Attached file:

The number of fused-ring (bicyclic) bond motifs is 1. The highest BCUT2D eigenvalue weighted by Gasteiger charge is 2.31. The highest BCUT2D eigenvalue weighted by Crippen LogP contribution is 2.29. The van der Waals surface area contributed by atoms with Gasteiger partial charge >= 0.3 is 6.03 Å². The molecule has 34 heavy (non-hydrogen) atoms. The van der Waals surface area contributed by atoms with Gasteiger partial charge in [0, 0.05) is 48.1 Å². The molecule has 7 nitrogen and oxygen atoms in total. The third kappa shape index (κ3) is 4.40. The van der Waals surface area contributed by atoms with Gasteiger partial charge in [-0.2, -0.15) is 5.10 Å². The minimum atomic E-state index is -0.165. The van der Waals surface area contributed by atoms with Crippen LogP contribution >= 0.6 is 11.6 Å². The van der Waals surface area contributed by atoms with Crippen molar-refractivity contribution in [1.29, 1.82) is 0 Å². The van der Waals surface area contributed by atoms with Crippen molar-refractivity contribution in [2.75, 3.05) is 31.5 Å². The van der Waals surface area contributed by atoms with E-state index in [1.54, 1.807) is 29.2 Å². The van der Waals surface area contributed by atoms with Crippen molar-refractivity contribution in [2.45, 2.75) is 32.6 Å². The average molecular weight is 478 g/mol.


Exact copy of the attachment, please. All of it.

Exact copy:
The number of fused-ring (bicyclic) bond motifs is 1. The highest BCUT2D eigenvalue weighted by Gasteiger charge is 2.31. The highest BCUT2D eigenvalue weighted by Crippen LogP contribution is 2.29. The van der Waals surface area contributed by atoms with Gasteiger partial charge >= 0.3 is 6.03 Å². The molecule has 34 heavy (non-hydrogen) atoms. The van der Waals surface area contributed by atoms with Gasteiger partial charge in [0, 0.05) is 48.1 Å². The molecule has 7 nitrogen and oxygen atoms in total. The third kappa shape index (κ3) is 4.40. The van der Waals surface area contributed by atoms with Gasteiger partial charge in [-0.2, -0.15) is 5.10 Å². The minimum atomic E-state index is -0.165. The van der Waals surface area contributed by atoms with Crippen LogP contribution >= 0.6 is 11.6 Å². The van der Waals surface area contributed by atoms with Crippen molar-refractivity contribution in [1.29, 1.82) is 0 Å². The van der Waals surface area contributed by atoms with Crippen molar-refractivity contribution in [2.75, 3.05) is 31.5 Å². The van der Waals surface area contributed by atoms with E-state index in [1.54, 1.807) is 29.2 Å². The van der Waals surface area contributed by atoms with Crippen molar-refractivity contribution in [2.45, 2.75) is 32.6 Å². The average molecular weight is 478 g/mol.